Mechanisms of estrogens' dose-dependent neuroprotective and neurodamaging effects in experimental models of cerebral ischemia
2011 (English)In: International Journal of Molecular Sciences, ISSN 1422-0067, E-ISSN 1422-0067, Vol. 12, no 3, 1533-1562 p.Article, review/survey (Refereed) Published
Ever since the hypothesis was put forward that estrogens could protect against cerebral ischemia, numerous studies have investigated the mechanisms of their effects. Despite initial studies showing ameliorating effects, later trials in both humans and animals have yielded contrasting results regarding the fundamental issue of whether estrogens are neuroprotective or neurodamaging. Therefore, investigations of the possible mechanisms of estrogen actions in brain ischemia have been difficult to assess. A recently published systematic review from our laboratory indicates that the dichotomy in experimental rat studies may be caused by the use of insufficiently validated estrogen administration methods resulting in serum hormone concentrations far from those intended, and that physiological estrogen concentrations are neuroprotective while supraphysiological concentrations augment the damage from cerebral ischemia. This evidence offers a new perspective on the mechanisms of estrogens actions in cerebral ischemia, and also has a direct bearing on the hormone replacement therapy debate. Estrogens affect their target organs by several different pathways and receptors, and the mechanisms proposed for their effects on stroke probably prevail in different concentration ranges. In the current article, previously suggested neuroprotective and neurodamaging mechanisms are reviewed in a hormone concentration perspective in an effort to provide a mechanistic framework for the dose-dependent paradoxical effects of estrogens in stroke. It is concluded that five protective mechanisms, namely decreased apoptosis, growth factor regulation, vascular modulation, indirect antioxidant properties and decreased inflammation, and the proposed damaging mechanism of increased inflammation, are currently supported by experiments performed in optimal biological settings.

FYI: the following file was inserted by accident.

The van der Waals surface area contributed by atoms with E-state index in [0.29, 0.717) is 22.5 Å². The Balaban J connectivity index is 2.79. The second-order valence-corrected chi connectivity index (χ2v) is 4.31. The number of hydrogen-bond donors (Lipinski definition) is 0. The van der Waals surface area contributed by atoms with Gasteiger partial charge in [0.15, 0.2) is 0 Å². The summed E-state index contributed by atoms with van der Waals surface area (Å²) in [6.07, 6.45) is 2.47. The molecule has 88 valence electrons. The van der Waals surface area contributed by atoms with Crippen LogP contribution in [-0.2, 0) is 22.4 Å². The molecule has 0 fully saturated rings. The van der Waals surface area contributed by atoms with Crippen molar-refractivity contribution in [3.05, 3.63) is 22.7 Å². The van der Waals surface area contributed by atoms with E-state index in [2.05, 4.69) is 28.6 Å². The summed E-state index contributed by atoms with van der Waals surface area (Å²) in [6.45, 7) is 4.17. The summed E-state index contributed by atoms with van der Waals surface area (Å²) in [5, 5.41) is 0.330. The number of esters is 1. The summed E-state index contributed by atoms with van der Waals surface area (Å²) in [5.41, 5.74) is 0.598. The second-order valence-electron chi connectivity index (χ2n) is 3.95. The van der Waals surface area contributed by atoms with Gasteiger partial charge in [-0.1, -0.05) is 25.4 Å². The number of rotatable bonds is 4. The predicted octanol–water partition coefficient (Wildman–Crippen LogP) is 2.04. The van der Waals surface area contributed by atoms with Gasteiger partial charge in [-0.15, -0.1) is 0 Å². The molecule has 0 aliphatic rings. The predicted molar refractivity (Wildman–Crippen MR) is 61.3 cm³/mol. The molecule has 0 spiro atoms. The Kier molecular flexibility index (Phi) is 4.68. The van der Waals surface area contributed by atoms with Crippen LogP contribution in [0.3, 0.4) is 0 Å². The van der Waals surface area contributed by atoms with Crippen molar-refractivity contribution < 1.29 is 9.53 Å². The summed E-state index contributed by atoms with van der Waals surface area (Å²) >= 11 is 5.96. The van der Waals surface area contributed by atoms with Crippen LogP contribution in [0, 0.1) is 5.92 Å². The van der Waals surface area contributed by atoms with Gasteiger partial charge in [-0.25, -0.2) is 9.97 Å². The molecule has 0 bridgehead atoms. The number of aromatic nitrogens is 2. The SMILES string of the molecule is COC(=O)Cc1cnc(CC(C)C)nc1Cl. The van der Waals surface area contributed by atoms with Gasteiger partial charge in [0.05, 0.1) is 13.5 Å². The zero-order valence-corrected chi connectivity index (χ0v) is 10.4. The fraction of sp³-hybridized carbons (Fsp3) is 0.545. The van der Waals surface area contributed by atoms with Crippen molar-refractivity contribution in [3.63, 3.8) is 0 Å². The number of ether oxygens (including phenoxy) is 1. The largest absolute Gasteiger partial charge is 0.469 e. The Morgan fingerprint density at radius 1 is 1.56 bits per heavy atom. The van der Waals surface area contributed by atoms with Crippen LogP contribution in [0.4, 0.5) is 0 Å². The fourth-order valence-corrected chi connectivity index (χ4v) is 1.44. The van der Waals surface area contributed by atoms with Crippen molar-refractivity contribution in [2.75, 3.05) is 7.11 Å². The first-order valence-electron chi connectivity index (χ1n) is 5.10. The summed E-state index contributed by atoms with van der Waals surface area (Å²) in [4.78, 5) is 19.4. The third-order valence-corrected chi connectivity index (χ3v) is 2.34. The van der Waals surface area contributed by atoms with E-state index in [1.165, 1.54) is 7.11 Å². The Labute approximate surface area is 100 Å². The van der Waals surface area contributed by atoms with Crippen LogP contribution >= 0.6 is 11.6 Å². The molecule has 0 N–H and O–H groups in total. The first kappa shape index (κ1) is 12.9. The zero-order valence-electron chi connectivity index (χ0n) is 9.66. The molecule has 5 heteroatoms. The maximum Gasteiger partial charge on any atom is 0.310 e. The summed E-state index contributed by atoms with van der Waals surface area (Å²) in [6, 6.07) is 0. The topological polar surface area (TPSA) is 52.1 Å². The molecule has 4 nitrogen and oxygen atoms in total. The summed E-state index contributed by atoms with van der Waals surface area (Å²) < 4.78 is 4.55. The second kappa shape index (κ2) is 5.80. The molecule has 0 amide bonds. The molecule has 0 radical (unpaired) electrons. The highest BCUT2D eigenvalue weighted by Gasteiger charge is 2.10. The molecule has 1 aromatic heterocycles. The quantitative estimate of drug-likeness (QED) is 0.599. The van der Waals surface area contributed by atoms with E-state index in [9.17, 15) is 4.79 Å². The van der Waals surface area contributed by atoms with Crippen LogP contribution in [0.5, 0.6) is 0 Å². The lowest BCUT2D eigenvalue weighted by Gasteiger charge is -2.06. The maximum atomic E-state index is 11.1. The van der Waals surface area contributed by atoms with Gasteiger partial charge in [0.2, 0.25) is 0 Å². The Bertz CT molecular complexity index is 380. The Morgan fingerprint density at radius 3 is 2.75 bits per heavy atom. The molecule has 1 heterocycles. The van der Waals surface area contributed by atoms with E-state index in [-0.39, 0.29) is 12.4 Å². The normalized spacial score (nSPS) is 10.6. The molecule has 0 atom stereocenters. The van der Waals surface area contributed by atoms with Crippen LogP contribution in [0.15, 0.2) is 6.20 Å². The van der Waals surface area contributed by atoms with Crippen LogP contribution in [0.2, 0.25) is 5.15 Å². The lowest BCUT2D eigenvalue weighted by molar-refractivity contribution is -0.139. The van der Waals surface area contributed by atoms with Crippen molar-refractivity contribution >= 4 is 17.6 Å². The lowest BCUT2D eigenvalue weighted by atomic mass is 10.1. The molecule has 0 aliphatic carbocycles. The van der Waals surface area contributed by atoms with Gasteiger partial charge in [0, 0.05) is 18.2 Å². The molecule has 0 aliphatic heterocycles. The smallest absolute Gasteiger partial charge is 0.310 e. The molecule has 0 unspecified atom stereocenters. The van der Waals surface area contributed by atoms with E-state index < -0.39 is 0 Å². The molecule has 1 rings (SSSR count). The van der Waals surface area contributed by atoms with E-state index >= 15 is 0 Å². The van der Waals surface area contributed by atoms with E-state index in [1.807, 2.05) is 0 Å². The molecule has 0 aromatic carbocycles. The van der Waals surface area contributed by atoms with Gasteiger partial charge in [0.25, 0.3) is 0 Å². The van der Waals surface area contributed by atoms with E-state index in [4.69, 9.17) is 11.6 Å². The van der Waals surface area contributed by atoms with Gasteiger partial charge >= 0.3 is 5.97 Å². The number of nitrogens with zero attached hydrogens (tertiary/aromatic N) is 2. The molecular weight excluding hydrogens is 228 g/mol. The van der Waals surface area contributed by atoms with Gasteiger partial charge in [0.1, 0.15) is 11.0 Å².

Place, publisher, year, edition, pages
MDPI AG , 2011. Vol. 12, no 3, 1533-1562 p.
estrogen, cerebral ischemia, stroke, animal experiments, administration methods
Medical and Health Sciences
IdentifiersURN: urn:nbn:se:liu:diva-67558DOI: 10.3390/ijms12031533ISI: 000288784200008PubMedID: 21673906OAI: oai:DiVA.org:liu-67558DiVA: diva2:411247